Gazprom struggles for Ukrainian market

Photo from gazprom.ru
Russian gas major Gazprom has proposed to Ukrainian Naftogas to jointly develop a shelf project in the Black Sea. Gazprom has become concerned that Ukraine might cut gas imports from Russia after increasing its own production.

The Russian company pointed out that the two had agreed to develop the Pallas gas field in the Black Sea in 2010, but hadn’t moved forward since then, Kommersant Daily reports.

The latest suggestion came soon after Ukraine purchased two new floating rigs, able to drill at a depth of 120 meters, hitherto inaccessible to Ukrainian rigs.  For comparison, the most up-to date Ukrainian rig drills to a depth of up to 76 meters.

Ukraine plans to use the new rigs to start drilling at the Odesskoe and Bezimyannoe gas fields, increasing its own gas production. Chernomorneftegaz, a subsidiary of Naftagaz plans to boost its production to 2 billion cubic meters from the 155 million forecasted for 2012.

“For Naftogaz cooperation is economically advantageous as Gazprom takes part in expensive exploration. But taking into account the fact that active development of the shelf in the Black Sea is aimed to cut Ukrainian dependency from Russian gas, I suppose the Ukrainian party won’t accept the suggestion,” said Grigory Birg, chief analyst from Investcafe.

Birg reminded that currently about 60% of Ukrainian gas is supplied by Gazprom.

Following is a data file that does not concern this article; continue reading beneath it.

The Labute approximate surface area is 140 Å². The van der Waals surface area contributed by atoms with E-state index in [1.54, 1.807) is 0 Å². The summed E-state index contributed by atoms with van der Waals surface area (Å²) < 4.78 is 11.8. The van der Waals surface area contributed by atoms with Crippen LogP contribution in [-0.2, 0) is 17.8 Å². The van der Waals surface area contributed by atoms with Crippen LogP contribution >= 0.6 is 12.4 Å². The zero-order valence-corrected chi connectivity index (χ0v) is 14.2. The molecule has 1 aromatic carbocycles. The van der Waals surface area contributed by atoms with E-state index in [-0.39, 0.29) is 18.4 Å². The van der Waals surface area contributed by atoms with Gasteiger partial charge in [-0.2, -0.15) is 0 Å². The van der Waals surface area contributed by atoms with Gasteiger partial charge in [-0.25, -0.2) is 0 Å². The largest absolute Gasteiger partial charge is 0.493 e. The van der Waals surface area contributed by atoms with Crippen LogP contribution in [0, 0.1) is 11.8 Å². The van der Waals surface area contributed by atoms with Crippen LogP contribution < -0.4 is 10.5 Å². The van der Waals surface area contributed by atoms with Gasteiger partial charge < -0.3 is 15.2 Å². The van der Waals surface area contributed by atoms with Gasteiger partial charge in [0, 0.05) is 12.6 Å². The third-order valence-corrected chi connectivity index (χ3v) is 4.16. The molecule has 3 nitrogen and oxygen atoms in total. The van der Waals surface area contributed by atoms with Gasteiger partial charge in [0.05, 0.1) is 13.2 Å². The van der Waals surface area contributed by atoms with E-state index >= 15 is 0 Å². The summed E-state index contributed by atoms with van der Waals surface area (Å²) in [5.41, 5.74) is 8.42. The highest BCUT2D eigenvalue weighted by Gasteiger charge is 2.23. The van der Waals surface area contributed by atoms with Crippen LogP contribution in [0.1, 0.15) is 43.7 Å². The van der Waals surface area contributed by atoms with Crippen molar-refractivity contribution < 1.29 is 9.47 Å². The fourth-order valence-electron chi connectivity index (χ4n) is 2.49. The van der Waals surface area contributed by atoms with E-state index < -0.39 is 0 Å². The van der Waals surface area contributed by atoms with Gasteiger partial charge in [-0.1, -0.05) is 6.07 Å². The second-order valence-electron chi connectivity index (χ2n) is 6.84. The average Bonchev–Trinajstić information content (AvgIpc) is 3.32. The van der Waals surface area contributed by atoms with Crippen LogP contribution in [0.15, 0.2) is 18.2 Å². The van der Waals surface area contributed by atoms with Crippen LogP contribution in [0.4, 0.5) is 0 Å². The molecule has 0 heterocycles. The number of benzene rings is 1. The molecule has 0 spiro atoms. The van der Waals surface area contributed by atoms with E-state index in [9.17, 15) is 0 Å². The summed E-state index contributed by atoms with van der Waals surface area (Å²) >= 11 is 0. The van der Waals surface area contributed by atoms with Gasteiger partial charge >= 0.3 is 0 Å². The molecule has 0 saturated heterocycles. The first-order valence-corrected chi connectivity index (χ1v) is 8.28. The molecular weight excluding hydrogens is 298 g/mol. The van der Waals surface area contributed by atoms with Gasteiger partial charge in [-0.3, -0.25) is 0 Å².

So Gazprom has to try its best to maintain its share in the Ukrainian market as the company sells $13.7 billion of gas per year there, compared to $7.5 billion to Belarus and $5 billion to Poland.

Ukraine has been struggling for years to get a discount for gas from Gazprom. It’s currently trying to cut exports from Russia through boosting its own gas production and finding more advantageous importers.

Naftogaz recently signed a framework agreement with Germany's RWE Supply Trading GmbH (RWEST) for the purchase and sale of natural gas. The deal is also aimed to diversify the Ukrainian energy market. The country has picked Royal Dutch Shell and Chevron for projects to explore and develop Yuzivska and Olesska shale gas fields in the Black Sea.

Meanwhile the volumes of Russian transit gas deliveries through Ukraine fell 20.2% in the first four months of 2012 as Gazprom switched transit routes to Nord Stream and Belarusian transit pipelines.